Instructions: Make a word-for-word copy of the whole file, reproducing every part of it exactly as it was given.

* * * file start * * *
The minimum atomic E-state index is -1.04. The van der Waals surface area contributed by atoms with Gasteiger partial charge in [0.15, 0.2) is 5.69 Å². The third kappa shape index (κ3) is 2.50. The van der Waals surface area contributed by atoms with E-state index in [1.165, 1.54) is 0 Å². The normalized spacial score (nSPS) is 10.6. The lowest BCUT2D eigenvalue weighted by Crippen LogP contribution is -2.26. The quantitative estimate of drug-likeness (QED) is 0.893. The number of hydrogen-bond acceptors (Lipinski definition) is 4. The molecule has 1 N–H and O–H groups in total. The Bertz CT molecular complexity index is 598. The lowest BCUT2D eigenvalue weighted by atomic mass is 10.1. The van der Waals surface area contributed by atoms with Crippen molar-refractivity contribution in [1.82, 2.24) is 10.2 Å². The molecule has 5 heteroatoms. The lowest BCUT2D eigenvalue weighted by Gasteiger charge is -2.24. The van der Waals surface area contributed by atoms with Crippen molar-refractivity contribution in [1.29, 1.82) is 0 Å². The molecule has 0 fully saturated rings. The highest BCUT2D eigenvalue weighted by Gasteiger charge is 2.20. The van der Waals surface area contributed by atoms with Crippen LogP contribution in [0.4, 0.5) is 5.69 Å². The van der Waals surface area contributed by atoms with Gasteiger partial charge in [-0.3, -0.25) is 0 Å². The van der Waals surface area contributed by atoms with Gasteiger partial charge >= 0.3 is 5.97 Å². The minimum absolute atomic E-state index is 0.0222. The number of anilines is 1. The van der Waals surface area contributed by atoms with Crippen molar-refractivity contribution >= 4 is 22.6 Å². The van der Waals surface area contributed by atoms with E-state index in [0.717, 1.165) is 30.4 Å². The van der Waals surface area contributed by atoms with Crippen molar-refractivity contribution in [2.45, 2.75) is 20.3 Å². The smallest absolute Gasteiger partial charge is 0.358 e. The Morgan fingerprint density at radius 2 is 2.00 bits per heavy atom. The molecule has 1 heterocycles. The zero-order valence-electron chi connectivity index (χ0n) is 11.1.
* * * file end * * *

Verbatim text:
The minimum atomic E-state index is -1.04. The van der Waals surface area contributed by atoms with Gasteiger partial charge in [0.15, 0.2) is 5.69 Å². The third kappa shape index (κ3) is 2.50. The van der Waals surface area contributed by atoms with E-state index in [1.165, 1.54) is 0 Å². The normalized spacial score (nSPS) is 10.6. The lowest BCUT2D eigenvalue weighted by Crippen LogP contribution is -2.26. The quantitative estimate of drug-likeness (QED) is 0.893. The number of hydrogen-bond acceptors (Lipinski definition) is 4. The molecule has 1 N–H and O–H groups in total. The Bertz CT molecular complexity index is 598. The lowest BCUT2D eigenvalue weighted by atomic mass is 10.1. The van der Waals surface area contributed by atoms with Crippen molar-refractivity contribution in [1.82, 2.24) is 10.2 Å². The molecule has 5 heteroatoms. The lowest BCUT2D eigenvalue weighted by Gasteiger charge is -2.24. The van der Waals surface area contributed by atoms with Crippen molar-refractivity contribution in [1.29, 1.82) is 0 Å². The molecule has 0 fully saturated rings. The highest BCUT2D eigenvalue weighted by Gasteiger charge is 2.20. The van der Waals surface area contributed by atoms with Crippen LogP contribution in [0.4, 0.5) is 5.69 Å². The van der Waals surface area contributed by atoms with Gasteiger partial charge in [-0.3, -0.25) is 0 Å². The van der Waals surface area contributed by atoms with Gasteiger partial charge >= 0.3 is 5.97 Å². The minimum absolute atomic E-state index is 0.0222. The number of anilines is 1. The van der Waals surface area contributed by atoms with Crippen molar-refractivity contribution >= 4 is 22.6 Å². The van der Waals surface area contributed by atoms with E-state index in [0.717, 1.165) is 30.4 Å². The van der Waals surface area contributed by atoms with Crippen molar-refractivity contribution in [2.45, 2.75) is 20.3 Å². The smallest absolute Gasteiger partial charge is 0.358 e. The Morgan fingerprint density at radius 2 is 2.00 bits per heavy atom. The molecule has 1 heterocycles. The zero-order valence-electron chi connectivity index (χ0n) is 11.1.